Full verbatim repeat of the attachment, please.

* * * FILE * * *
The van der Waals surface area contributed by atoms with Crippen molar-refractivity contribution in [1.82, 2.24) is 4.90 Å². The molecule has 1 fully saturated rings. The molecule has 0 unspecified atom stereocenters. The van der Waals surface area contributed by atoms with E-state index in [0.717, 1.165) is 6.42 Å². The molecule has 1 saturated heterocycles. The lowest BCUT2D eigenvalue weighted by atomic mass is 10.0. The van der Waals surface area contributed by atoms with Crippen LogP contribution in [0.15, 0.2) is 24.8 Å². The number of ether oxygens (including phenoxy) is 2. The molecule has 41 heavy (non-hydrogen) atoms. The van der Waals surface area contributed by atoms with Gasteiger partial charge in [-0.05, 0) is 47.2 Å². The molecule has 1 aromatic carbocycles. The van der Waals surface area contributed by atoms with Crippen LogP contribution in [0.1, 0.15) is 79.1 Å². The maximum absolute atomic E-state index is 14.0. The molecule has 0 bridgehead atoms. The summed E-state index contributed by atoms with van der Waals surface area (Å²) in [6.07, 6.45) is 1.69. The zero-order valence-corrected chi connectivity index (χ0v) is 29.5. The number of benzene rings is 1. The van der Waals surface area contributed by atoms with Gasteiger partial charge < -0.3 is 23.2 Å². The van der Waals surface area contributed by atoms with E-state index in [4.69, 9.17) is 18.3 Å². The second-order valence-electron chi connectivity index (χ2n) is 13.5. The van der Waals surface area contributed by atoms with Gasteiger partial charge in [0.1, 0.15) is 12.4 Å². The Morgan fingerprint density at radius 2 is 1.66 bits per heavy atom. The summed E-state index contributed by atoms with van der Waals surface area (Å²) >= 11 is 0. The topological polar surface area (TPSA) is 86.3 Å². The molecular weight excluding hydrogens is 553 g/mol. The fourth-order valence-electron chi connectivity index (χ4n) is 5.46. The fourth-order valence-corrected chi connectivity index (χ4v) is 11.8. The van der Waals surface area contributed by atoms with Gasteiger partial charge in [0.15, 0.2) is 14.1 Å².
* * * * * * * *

The van der Waals surface area contributed by atoms with Crippen molar-refractivity contribution in [1.82, 2.24) is 4.90 Å². The molecule has 1 fully saturated rings. The molecule has 0 unspecified atom stereocenters. The van der Waals surface area contributed by atoms with E-state index in [0.717, 1.165) is 6.42 Å². The molecule has 1 saturated heterocycles. The lowest BCUT2D eigenvalue weighted by atomic mass is 10.0. The van der Waals surface area contributed by atoms with Crippen LogP contribution in [0.15, 0.2) is 24.8 Å². The number of ether oxygens (including phenoxy) is 2. The molecule has 41 heavy (non-hydrogen) atoms. The van der Waals surface area contributed by atoms with Gasteiger partial charge in [-0.05, 0) is 47.2 Å². The molecule has 1 aromatic carbocycles. The van der Waals surface area contributed by atoms with Crippen LogP contribution in [0.1, 0.15) is 79.1 Å². The maximum absolute atomic E-state index is 14.0. The molecule has 0 bridgehead atoms. The summed E-state index contributed by atoms with van der Waals surface area (Å²) in [6.07, 6.45) is 1.69. The zero-order valence-corrected chi connectivity index (χ0v) is 29.5. The number of benzene rings is 1. The van der Waals surface area contributed by atoms with Gasteiger partial charge < -0.3 is 23.2 Å². The van der Waals surface area contributed by atoms with E-state index in [4.69, 9.17) is 18.3 Å². The second-order valence-electron chi connectivity index (χ2n) is 13.5. The van der Waals surface area contributed by atoms with Gasteiger partial charge in [0.1, 0.15) is 12.4 Å². The Morgan fingerprint density at radius 2 is 1.66 bits per heavy atom. The summed E-state index contributed by atoms with van der Waals surface area (Å²) >= 11 is 0. The topological polar surface area (TPSA) is 86.3 Å². The molecular weight excluding hydrogens is 553 g/mol. The fourth-order valence-electron chi connectivity index (χ4n) is 5.46. The fourth-order valence-corrected chi connectivity index (χ4v) is 11.8. The van der Waals surface area contributed by atoms with Gasteiger partial charge in [0.15, 0.2) is 14.1 Å².